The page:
Magical Thistle Patch 5
TINY GENERATION GAP During several excursions to the area where the Magical Thistle Patch is found, I noticed these odd-looking, long-bodied, black and orange bugs crawling up and down stalks of wild wheat and oat grass. I even photographed them a few times, although I had no idea what sort of insect they might be. Then one day, while looking at some insect photos and their descriptions posted on Flickr I discovered that these strange creatures are actually ladybugs !!! in the larval stage of development. So you see, Flickr has significant value as an educational resouirce, in addition to being a meetingplace for those interested in the art of photography!
I debated for some time before deciding to post this image in my Photostream. I'm a scientist by profession, and struggle with a tendency to take photographs as a means to convey factual information, instead of letting photography be a medium of personal artistic expression. I wondered whether this photo was too scientific and not artistic enough. I cropped and re-cropped the scene many times, and experimented with the darkroom technique of "burning" portions of the image to add visual drama, before settling on the version shown here. Ultimately, my decision to post this photo was driven by the desire to share my personal "discovery" of part of the ladybug life cycle with my many Flickr friends who appreciate ladybugs as much as I do.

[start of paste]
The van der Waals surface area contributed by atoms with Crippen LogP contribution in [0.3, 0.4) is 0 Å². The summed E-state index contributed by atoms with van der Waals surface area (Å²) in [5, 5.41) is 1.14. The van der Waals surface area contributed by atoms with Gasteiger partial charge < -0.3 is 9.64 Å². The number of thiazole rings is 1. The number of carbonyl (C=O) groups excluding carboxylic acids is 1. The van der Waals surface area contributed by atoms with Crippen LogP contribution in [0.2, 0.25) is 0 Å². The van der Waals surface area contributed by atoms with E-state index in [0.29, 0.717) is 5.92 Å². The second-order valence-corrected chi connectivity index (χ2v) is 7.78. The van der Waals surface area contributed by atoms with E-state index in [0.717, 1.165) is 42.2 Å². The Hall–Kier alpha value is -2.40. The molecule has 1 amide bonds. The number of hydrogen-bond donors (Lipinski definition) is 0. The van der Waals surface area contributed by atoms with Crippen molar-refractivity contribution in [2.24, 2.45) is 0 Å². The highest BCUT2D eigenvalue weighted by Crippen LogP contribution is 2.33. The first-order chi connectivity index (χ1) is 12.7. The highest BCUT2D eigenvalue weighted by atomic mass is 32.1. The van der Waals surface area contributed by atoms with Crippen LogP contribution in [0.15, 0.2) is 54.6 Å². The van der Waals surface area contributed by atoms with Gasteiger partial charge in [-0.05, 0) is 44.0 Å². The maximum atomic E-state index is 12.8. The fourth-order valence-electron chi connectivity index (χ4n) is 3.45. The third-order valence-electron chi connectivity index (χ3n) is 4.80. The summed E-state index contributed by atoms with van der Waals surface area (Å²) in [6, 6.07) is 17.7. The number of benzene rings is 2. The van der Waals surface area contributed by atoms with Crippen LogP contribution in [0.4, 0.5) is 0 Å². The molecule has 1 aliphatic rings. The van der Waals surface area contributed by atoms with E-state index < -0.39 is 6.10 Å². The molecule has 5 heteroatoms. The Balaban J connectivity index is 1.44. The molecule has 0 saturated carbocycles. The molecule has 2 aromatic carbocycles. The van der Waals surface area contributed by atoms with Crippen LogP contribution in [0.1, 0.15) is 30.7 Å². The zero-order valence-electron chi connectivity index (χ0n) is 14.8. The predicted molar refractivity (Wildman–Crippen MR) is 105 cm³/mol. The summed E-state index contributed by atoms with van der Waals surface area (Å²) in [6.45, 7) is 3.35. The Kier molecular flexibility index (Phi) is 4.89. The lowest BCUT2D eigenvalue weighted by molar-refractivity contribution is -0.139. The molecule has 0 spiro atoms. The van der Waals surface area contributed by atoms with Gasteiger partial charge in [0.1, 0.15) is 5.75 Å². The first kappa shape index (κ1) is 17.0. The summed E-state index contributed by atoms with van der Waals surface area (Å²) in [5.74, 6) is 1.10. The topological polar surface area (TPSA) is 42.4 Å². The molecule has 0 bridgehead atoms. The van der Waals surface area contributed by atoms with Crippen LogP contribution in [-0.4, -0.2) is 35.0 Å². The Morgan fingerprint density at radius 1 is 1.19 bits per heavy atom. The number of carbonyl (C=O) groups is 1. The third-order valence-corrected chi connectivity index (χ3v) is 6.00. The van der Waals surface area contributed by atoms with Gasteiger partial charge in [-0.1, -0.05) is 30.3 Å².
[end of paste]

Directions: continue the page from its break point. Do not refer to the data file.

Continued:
There was also a lot of drama behind getting the photograph. When I spotted these two bugs on the same thistle stalk in the Magical Thistle Patch, I knew I wanted to get a shot with them both in the same frame. MUCH easier said than done. They were both in foraging mode and were racing up and down the thistle plant at great (bug) speed, in seemingly random directions. I chased them around and around while holding my camera and heavy macro lens (the 100mm beast) in one hand, and steadying the thistle plant with the other hand because of the gusty breeze that was blowing. I also wanted to keep the photographic depth-of-field relatively shallow, which meant trying to capture them when they were each equidistant from the lens, simultaneously! I'm sure if anyone had been watching, my struggles would have appeared quite comedic. I spent about 45 minutes with this pair before finally arriving at the magical instant captured here.
Photographed in the Feather River Valley, California.